Technically speaking, this is not merely an escape game.  It’s an animated story which you walk through by escaping.  Gameplay is very different from other games, but the storyline is compelling and philosophical.  You move through a large amount of rooms and do an awful lot of things.  What can I say, it’s an amazing game.  And by the way, it’s got three parts.  Three very wonderful parts which come together to form a massive story.  So you have to start from the beginning.  How you play can possibly change your ending as well.


Escape games from 2keysgames

Fun but very annoying games.  Lots of them.  For some of the games you have to collect something like 100 pieces of jigsaw, then piece them together.  It’s fun if you have the patience, but I don’t think it has a save button.


Akarino-Arika escape games

Fun and beautiful, the games make a bit of logical sense.  The graphics are somewhere between the Neutral and Gotmail ones.  A lot of their rooms are called “Loom __”, which is odd, and which I suppose comes from the Japanese pronunciation of the letter “R”.

Night Before

The Morning After/ The Night Before

You’re in a student dorm, there has been a party and you meet different people, complete different tasks while collecting things to leave the house.  Feels like you’re walking in an animated movie, lots of fun!  (But there’s some adult content involved)

… and that concludes this wordy genre review.  Hope you’re had a nice time trying out the games I recommended, and tell me which other ones you like!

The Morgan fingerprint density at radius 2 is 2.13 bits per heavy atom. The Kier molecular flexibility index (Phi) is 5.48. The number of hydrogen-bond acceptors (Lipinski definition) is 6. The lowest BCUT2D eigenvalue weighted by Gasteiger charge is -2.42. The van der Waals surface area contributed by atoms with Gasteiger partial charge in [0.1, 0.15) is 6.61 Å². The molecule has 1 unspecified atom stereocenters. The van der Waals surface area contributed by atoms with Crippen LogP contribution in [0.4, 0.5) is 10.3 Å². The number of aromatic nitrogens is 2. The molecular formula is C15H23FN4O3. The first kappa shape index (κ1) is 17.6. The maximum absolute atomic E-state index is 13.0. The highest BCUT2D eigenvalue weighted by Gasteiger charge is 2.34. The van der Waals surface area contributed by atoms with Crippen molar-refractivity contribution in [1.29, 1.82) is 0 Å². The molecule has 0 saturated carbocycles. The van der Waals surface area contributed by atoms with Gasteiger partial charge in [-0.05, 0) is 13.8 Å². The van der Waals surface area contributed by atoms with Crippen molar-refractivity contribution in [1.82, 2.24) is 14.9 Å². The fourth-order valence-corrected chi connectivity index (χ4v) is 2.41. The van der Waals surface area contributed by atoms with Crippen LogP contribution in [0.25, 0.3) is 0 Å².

Bursting with goodness- Innisfree Jeju volcanic pore clay mask


This is a clay mask, but no ordinary clay mask.  The clay comes from volcanoes in Jeju Island in Korea, which is a scenic place with funky looking stone people (Google it for yourself.  I visited the place almost 20 years ago and I still remember the live octopus that we ate… anyway.  Enough of this.), or so I’m told by the packaging of this mask.  The tub looks kind of little but actually holds 100mL of product. 


Judging from the appearance, it’s quite similar to most of the clay masks I have tried- slightly greyish tone, in a paste, slightly watery looking but undoubtedly will dry to a cracking texture.  But alas, I was wrong.


The first thing that struck me when I first put it on was how smooth it is.  You’d think that volcanic clay would be slightly gritty, but it isn’t.  It feels really smooth and pleasant on.  It also doesn’t dry into a cracking mess.  I have used it several times, sometimes in a thin layer and sometimes I just slather it on.  It does dry up slightly but won’t overly draw water from the face.  It’s also easy to wash off.  All you need is a wet washcloth to wipe your face, and it comes off easily.  Finish off with water, and it doesn’t leave your face tingling and dry.  It does, however, draw out minor impurities.  I feel that my blackheads come out more easily after using this mask.